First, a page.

Production music, theme tunes, off-the-shelf sounds – whatever you call it, you won’t be surprised to hear that library music forms the backbone of the UK sync market.
Made for films, TV and other visual media, it offers a readymade option that’s far cheaper than commissioning a composer to score an entire soundtrack.
The library sound was born in the twenties, enjoyed a heyday during the sixties and seventies, and is now revelling in a resurgence. This fresh love for the genre has been reflected in a recent British Library season, David Hollander’s new Unusual Sounds: The Hidden History of Library Music book and HutTwenty9’s reverential doc The Library Music Film.
Alongside our Beyond Retro: Library Music’s Unsung Heroes print feature, which ran in the latest issue of M magazine, we asked some of the scene’s aficionados to share their top tips for cracking the business.
You’ll get the skinny from composers Justine Barker, Alan Hawkshaw, Richard Canavan and Brian Bennett, and hear from industry experts Louisa Rainbird (Music Sales), Martin Dobson (Ninja Tune Production Music) and Sophie Urquhart (Tin Drum)…
What is the attraction of library music for composers?
Justine Barker: There is a lot of creative freedom in writing library music – as pretty much all markets are catered for, I can concentrate on the kind of music I enjoy making. It’s a great opportunity to experiment with genres and styles and with every project I work on, I always learn something new so to keep on creating is to keep improving and expanding my knowledge.
Aside from the creativity, there are good financial benefits too. Once the work is done, it can potentially keep earning you royalties for years. Finally, if I’m doing my own album, there is a reasonably flexible schedule, so I can fit it around my other TV and film projects.
Alan Hawkshaw: They say a leopard can’t change its spots, but the role of library music has changed almost entirely from what it was intended for, that is music off-the-shelf for a limited period at best. Writers, producers, musicians and artists are inspired by it and regenerate it in their creations. And its interest has leaked into the public domain; it has an enormous following by music lovers everywhere who trade, collect and listen to it avidly.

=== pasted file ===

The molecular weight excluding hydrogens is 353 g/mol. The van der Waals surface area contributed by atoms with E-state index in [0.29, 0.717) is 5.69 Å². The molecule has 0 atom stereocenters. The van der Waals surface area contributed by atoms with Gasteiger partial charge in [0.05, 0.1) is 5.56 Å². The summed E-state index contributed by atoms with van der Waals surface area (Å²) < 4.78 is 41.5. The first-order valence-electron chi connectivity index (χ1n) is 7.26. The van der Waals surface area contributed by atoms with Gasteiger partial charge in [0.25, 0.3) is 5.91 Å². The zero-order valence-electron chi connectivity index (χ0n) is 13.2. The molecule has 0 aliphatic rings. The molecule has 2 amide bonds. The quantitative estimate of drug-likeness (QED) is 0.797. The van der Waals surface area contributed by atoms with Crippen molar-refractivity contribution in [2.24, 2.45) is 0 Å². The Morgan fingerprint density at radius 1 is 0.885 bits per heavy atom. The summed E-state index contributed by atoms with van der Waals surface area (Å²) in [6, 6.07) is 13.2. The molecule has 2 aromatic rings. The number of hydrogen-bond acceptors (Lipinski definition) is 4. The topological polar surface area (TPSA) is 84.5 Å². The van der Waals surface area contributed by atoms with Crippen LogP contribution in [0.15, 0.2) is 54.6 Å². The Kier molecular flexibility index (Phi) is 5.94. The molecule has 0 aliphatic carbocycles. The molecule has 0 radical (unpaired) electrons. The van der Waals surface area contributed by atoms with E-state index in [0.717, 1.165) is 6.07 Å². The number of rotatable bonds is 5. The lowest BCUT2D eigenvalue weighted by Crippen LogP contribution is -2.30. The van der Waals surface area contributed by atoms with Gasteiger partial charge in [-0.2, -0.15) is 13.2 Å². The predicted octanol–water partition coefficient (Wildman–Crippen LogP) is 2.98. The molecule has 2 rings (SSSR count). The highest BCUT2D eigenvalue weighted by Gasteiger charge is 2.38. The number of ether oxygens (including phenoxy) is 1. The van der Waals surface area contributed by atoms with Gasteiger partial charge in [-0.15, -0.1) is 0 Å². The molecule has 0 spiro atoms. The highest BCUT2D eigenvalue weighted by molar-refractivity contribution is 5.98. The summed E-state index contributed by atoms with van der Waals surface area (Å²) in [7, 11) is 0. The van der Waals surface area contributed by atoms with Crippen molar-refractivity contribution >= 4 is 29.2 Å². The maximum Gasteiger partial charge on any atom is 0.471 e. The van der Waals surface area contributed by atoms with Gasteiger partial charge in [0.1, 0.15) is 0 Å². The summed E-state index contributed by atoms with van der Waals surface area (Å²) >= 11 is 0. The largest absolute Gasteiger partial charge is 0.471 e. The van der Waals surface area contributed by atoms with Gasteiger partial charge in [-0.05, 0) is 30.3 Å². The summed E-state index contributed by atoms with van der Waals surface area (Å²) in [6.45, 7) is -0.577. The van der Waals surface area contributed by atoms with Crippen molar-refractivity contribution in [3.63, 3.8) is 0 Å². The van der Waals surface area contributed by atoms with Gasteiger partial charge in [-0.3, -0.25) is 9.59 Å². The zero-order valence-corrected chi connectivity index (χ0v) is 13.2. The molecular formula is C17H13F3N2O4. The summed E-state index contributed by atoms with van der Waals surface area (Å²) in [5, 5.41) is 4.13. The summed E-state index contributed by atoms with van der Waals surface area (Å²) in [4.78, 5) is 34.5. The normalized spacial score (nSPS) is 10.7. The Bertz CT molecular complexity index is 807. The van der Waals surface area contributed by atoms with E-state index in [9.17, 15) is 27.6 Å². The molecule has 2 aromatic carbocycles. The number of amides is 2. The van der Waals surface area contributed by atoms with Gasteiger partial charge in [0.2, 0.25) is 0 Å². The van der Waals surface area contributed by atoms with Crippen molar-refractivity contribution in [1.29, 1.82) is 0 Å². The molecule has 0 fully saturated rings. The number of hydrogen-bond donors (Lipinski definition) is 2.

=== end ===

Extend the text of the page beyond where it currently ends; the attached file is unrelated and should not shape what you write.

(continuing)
The internet has of course provided the exposure and pathway to its comparatively new role in the public interest it has enjoyed. That it was a cheaper alternative to the commissioned score seems to have been forgotten or ignored and it is now accepted as a source of hidden musical delights. It’s considered different to any other form of music around since it had no pretentions or pop objective.
What opportunities are there for composers looking to get into it?
Martin Dobson: Our artists spend much of their writing headspace crafting their artistic output. Writing for media, in many instances, allows them to step outside of the usual constraints of making music for commercial release. It can give them freedom to experiment with different production techniques, instruments and styles – we actively encourage this.
Richard Canavan: For a composer, writing production music is always going to be speculative. No piece of music is guaranteed to be used, but one of the wonderful things about the production music industry is that from a composer’s perspective it’s only the quality of the music that matters. Music libraries are always on the lookout for good, new music. Getting through the door can sometimes take a little perseverance, but if the music is good then the opportunity is there. Music libraries will work to synchronise the music in their library in TV, film and in digital productions.